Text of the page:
We are in a world of constant connectivity and endless communities. Open platforms to publish instantly, consistently and with large distribution. We are digesting more and more information, some good, some not so good. Distributive content is changing our lives.
The last figure I read was that the world now has over 200 million blogs and 80% of all Internet users read blogs. Have you started your blog?
Many personal branding thought leaders feel a blog is a necessary central component of personal branding. I’m not so sure.
First, most of us are not gifted writers, including your humble author. Thus, it may not be the best medium to drive your personal brand.
Second, the rules of blogging seem to require the consistent delivery of new content. Do individuals always have something news worthy to write about? I’ve discussed this with several, successful, well known, bloggers and it is amazing how hard they work to find new topics and new angles on old topics to keep publishing. Are you committed to publish daily or weekly?
Third, the idea that we all should be blogging to demonstrate our thought leadership specific to our personal brand seems like a stretch. Do you have that many original thoughts, specific to your area of expertise?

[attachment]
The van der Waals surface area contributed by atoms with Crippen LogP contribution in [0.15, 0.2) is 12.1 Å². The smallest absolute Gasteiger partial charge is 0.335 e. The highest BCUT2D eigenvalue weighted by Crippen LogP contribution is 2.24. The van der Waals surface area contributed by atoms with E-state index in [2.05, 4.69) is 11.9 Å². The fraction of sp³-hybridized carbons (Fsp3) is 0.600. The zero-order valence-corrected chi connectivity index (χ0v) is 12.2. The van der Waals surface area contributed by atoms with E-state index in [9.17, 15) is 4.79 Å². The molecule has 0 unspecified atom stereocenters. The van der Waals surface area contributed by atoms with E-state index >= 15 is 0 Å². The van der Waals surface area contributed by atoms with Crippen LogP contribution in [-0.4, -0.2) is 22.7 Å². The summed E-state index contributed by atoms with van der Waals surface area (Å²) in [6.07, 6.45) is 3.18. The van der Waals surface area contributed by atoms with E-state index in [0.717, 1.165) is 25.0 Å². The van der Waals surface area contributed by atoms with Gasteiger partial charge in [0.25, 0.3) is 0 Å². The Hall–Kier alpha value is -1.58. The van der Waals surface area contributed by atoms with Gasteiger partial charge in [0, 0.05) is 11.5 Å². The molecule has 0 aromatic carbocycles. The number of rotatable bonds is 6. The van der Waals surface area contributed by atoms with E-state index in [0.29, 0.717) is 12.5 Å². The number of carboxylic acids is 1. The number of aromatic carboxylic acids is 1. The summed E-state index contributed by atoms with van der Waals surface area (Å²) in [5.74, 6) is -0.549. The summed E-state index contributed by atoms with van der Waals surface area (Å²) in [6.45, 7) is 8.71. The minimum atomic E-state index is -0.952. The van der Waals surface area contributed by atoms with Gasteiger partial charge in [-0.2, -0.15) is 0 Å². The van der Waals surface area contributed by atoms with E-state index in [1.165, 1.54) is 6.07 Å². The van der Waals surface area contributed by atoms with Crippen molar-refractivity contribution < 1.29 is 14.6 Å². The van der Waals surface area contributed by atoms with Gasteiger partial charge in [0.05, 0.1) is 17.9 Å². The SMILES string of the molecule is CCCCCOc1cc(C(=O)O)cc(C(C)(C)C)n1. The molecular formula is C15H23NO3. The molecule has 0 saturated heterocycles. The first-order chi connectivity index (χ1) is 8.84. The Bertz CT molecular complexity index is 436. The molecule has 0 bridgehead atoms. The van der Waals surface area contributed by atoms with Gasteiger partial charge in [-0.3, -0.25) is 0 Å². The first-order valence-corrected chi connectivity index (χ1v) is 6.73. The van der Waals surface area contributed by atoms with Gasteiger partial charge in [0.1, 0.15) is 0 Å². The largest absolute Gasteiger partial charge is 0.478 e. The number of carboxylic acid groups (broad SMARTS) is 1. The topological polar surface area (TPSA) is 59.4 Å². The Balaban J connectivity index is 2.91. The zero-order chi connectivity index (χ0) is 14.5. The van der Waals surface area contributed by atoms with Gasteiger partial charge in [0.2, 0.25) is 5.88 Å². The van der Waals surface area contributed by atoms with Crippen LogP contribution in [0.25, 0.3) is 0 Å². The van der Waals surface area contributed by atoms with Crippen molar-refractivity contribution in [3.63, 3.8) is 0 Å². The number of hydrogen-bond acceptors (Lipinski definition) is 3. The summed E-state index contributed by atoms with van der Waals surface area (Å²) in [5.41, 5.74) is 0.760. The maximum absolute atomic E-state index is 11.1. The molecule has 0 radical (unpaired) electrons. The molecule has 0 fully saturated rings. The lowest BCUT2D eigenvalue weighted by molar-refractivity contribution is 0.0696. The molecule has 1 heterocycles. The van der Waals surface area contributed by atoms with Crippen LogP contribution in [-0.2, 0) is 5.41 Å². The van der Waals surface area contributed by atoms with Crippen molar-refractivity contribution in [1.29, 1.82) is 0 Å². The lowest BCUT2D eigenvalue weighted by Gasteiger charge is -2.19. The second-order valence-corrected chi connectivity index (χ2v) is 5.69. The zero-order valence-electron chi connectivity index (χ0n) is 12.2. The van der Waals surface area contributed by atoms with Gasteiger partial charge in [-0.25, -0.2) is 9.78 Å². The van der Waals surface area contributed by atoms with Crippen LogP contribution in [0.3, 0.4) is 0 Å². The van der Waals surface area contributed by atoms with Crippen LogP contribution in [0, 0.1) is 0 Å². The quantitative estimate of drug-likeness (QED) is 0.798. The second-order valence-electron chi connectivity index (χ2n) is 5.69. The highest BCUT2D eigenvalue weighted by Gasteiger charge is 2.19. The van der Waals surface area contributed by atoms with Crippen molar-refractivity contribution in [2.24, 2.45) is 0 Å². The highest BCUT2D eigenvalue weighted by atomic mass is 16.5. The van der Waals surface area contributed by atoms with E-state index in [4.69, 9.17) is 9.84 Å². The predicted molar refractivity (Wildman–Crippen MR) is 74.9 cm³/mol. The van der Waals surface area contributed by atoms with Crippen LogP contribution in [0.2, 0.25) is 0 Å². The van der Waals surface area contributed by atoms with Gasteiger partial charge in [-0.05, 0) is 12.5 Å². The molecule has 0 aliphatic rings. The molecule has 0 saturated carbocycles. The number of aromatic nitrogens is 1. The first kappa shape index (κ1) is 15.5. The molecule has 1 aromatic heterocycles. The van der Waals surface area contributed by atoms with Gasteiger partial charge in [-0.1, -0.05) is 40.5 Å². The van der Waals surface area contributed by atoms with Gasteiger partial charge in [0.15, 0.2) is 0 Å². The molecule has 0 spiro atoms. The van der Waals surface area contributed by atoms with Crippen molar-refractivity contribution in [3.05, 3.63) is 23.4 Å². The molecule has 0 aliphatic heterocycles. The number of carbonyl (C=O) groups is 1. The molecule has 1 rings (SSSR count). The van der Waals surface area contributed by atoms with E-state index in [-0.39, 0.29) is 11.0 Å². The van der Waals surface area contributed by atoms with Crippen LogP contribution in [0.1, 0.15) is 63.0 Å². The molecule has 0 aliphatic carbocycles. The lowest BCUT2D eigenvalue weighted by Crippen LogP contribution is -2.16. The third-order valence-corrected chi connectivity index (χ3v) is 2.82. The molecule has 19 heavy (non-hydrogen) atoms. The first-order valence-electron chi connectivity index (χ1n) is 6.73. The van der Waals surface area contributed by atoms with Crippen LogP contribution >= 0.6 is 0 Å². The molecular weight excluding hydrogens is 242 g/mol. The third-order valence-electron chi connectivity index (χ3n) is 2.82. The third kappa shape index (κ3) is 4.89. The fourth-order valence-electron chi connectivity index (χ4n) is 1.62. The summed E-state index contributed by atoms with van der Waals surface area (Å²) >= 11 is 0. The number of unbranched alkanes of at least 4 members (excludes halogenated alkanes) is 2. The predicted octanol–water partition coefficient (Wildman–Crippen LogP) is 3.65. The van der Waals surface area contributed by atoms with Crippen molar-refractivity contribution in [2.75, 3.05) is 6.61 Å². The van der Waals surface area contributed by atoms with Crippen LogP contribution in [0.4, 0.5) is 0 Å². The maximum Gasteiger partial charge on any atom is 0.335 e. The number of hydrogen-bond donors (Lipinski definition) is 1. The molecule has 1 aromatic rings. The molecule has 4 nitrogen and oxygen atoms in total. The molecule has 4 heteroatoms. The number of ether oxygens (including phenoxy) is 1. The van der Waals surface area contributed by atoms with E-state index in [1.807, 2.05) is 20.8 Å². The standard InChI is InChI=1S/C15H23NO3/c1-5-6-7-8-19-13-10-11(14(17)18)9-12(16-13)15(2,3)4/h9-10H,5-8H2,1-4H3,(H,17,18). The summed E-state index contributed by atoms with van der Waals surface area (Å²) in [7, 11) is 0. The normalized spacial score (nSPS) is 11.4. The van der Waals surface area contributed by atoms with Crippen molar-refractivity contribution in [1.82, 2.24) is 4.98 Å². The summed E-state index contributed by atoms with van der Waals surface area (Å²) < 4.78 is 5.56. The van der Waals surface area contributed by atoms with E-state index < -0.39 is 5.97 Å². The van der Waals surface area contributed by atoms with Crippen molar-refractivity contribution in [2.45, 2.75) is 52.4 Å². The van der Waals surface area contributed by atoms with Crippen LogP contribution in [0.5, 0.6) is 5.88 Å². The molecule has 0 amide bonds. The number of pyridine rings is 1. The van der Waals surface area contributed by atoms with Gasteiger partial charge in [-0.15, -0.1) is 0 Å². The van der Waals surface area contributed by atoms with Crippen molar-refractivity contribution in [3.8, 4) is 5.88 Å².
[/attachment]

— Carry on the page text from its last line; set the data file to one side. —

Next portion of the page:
Think about career branding. How many blogs do you read on this topic, and how many are really valuable to you? Are there that many original thoughts on how to position “you” to find a job? According to Technocrati, a service that tracks blogs, there are 1700 blogs that write about personal marketing. (Even more on job search and other related topics) If on average, each personal marketing blog publishes twice a week, that’s 170,000 articles a year on personal marketing. How many of these articles, actually increase your chances of finding your next position faster?
In previous postings, I have emphasized, job seekers should minimize the time they spend on job boards. Today, I am suggesting two additional things related to time managment.
1) Think long and hard before starting a personal blog to drive your personal brand.
2) Spending too much time on the Internet blogging, or reading blogs, is not a prudent use of time. (Unless blogging is literally your career.)
Since I have no other new wisdom to provide this week, let me offer several quotes from others that I think are probably more valuable than any advice I can give. Apologies, the authors are unknown to me.
“In golf and in life, the follow through makes the difference.”
“Determination, patience and courage are the only things needed to improve any situation.”
“You need to do what the others won’t to achieve what the others don’t.”
“Insanity is doing the same thing, in the same way and expecting a different outcome.” (Albert Einstein is attributed with a similar, but different, quote.)
Think about your current job search and career marketing plan. Now reread the quotes. Get off the Internet and take action. Time is your most valuable commodity.